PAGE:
DayScore is a free web app that lets you track your habits and improve over time. Here's our DayScore review.

January 21 [Mon], 2013, 12:46
How's your day going? You probably don't need a piece of software to answer that question. But what about your week or your month? DayScore is a free web-app that believes it's all about habits. Do the right thing enough times, and eventually it will become a habit. DayScore tries to help by letting you define habits you'd like to make or keep, and effortlessly track them over time with a huge, bold score and a pretty graph. See all Software reviews.
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Effortlessly is the keyword here, and DayScore does everything it can to help you track habits quickly and easily. You don't even have to open a user account -- just browse to, and define a few habits you want to track. To come back to your DayScore page tomorrow, just bookmark the unique URL DayScore gives you--or better yet, make it into your browser homepage so that it's the first thing you see every morning. There's no setup wizard to step through, no time zones to configure, and you don't have to hand over your email address, either. Medion MD 98360 akku

To keep things so simple, DayScore uses cutting-edge technology behind the scenes. It's a Ruby on Rails web-app, and the front-end is written in jQuery using CoffeeScript, a programming language that compiles to JavaScript. Creator Peter Ellis Jones documented some of the more interesting aspects of development on his blog--for example, what he had to do to get timezones right with no user input, and why you don't have to fill in a registration form to use DayScore.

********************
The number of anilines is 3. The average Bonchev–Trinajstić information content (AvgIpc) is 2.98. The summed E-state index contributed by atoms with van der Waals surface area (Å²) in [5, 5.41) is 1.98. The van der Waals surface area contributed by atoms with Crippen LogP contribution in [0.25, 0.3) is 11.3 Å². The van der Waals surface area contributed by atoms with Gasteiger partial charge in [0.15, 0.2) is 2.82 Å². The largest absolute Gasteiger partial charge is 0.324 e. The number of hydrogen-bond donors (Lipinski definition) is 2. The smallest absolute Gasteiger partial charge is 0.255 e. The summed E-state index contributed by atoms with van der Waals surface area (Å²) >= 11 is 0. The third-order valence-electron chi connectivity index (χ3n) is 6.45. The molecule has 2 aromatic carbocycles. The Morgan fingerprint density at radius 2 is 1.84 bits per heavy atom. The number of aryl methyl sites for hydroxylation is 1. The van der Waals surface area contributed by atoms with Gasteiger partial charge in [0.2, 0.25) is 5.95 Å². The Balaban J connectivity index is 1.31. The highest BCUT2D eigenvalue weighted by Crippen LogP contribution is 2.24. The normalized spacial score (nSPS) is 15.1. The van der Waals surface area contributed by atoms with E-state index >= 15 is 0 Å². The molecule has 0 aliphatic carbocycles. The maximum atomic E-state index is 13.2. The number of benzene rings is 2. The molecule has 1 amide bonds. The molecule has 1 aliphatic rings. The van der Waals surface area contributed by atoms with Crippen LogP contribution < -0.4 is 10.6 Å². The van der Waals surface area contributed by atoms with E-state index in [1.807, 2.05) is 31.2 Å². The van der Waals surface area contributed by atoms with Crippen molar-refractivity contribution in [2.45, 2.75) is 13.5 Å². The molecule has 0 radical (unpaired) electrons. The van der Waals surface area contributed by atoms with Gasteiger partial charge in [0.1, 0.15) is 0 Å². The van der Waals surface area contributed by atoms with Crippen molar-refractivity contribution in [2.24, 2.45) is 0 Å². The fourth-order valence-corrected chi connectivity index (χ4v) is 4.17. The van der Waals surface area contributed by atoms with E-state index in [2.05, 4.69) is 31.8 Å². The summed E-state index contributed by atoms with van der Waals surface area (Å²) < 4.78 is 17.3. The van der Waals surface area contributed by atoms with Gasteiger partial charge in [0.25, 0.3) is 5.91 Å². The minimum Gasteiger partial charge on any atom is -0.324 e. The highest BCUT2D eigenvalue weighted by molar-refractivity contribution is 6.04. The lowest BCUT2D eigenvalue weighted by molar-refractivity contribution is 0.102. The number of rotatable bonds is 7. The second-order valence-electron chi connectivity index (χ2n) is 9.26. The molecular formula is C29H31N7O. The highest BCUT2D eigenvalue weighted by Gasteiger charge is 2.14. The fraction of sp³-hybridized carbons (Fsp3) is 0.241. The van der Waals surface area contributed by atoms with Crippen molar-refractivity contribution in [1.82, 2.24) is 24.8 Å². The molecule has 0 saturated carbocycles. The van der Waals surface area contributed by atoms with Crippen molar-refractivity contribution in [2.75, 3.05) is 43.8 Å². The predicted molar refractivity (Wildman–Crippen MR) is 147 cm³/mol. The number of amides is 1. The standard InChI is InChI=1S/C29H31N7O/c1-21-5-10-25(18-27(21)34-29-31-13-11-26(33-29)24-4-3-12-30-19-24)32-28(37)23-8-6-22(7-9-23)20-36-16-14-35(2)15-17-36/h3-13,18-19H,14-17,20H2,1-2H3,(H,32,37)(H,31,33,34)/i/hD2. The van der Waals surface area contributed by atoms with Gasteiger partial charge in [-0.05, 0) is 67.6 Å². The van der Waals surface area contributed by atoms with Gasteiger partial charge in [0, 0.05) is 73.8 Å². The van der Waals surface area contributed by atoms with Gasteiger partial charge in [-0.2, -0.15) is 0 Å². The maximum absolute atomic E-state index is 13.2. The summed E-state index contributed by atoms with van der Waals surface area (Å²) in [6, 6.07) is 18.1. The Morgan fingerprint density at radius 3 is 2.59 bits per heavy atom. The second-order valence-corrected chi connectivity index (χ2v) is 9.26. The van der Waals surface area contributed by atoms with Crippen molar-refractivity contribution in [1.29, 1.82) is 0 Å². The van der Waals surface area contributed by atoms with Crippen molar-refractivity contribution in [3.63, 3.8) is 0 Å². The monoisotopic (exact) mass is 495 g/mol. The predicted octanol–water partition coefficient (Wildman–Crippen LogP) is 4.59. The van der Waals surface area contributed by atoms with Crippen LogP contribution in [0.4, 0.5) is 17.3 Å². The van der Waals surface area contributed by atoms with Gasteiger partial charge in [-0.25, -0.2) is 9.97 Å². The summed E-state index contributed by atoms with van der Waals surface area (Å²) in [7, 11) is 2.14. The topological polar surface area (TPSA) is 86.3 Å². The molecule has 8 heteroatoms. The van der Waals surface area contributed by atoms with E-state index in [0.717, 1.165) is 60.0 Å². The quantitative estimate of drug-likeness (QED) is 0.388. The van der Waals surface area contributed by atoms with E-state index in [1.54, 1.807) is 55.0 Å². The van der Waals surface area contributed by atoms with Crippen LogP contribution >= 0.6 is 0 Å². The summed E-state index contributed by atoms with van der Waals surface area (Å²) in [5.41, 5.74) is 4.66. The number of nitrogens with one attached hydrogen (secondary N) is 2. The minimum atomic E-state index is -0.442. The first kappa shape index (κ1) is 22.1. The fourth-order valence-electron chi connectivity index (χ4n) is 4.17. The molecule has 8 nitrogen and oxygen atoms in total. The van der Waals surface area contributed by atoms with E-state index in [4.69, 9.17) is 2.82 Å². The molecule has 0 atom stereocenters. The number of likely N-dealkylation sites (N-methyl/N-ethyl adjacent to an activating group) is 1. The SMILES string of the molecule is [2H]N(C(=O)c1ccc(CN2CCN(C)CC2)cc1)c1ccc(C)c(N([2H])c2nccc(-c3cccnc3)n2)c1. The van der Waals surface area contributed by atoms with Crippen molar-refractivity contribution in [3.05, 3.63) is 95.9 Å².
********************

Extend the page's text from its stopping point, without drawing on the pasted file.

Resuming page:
DayScore's bare-bones nature makes it very easy to get started, but it also keeps you from doing more sophisticated tracking once you've been using it for a while. For example, not all habits are daily--something Sciral Consistency recognizes, and DayScore doesn't. Or, like GoalScape reflects, some habits may be more important than others (exercising daily, vs. doing the dishes right after eating)--but DayScore doesn't recognize this either. It treats all habits equally: Every habit contributes exactly one point to your daily graph. If you list four easy, unimportant habits, and one difficult, important habit, you could create a beautiful graph but fail to build the one habit that really counts. Medion Akoya E7214 akku

Speaking of the graph, you can quickly visualize your DayScore history, but you cannot dig into individual days or weeks. Let's say you got two out of five habits right last Monday--which ones? There's no way to find out. You can't drag rows around to rearrange habits (although you can rename them), nor can you nest habits in a hierarchy, which makes organizing them more difficult. In terms of performance, DayScore did well. The service was always available whenever I tried to access it, it is blissfully free from ads and other distractions, and just works. Its relentless pursuit of simplicity may rule it out for power-users, but if you're just getting started with personal habit tracking, it's a great first step.